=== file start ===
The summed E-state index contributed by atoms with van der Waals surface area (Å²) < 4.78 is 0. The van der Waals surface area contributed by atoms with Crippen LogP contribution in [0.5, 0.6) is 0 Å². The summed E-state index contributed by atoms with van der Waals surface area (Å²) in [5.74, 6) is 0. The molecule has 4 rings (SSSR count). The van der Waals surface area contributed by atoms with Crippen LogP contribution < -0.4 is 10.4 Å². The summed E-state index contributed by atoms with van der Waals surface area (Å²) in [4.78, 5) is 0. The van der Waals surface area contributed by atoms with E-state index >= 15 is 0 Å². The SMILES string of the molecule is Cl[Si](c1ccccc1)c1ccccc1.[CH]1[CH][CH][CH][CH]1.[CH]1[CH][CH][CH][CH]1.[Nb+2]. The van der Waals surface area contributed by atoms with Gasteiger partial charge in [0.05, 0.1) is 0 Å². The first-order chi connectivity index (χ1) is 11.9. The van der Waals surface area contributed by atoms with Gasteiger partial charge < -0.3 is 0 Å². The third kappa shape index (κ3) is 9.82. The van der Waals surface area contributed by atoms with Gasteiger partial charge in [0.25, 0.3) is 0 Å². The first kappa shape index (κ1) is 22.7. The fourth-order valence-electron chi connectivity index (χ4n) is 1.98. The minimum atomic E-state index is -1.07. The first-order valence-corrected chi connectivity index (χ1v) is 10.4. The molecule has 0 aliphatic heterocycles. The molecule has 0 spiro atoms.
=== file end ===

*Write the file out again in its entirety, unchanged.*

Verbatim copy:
The summed E-state index contributed by atoms with van der Waals surface area (Å²) < 4.78 is 0. The van der Waals surface area contributed by atoms with Crippen LogP contribution in [0.5, 0.6) is 0 Å². The summed E-state index contributed by atoms with van der Waals surface area (Å²) in [5.74, 6) is 0. The molecule has 4 rings (SSSR count). The van der Waals surface area contributed by atoms with Crippen LogP contribution < -0.4 is 10.4 Å². The summed E-state index contributed by atoms with van der Waals surface area (Å²) in [4.78, 5) is 0. The van der Waals surface area contributed by atoms with E-state index >= 15 is 0 Å². The SMILES string of the molecule is Cl[Si](c1ccccc1)c1ccccc1.[CH]1[CH][CH][CH][CH]1.[CH]1[CH][CH][CH][CH]1.[Nb+2]. The van der Waals surface area contributed by atoms with Gasteiger partial charge in [0.05, 0.1) is 0 Å². The first-order chi connectivity index (χ1) is 11.9. The van der Waals surface area contributed by atoms with Gasteiger partial charge < -0.3 is 0 Å². The third kappa shape index (κ3) is 9.82. The van der Waals surface area contributed by atoms with Gasteiger partial charge in [0.25, 0.3) is 0 Å². The first kappa shape index (κ1) is 22.7. The fourth-order valence-electron chi connectivity index (χ4n) is 1.98. The minimum atomic E-state index is -1.07. The first-order valence-corrected chi connectivity index (χ1v) is 10.4. The molecule has 0 aliphatic heterocycles. The molecule has 0 spiro atoms.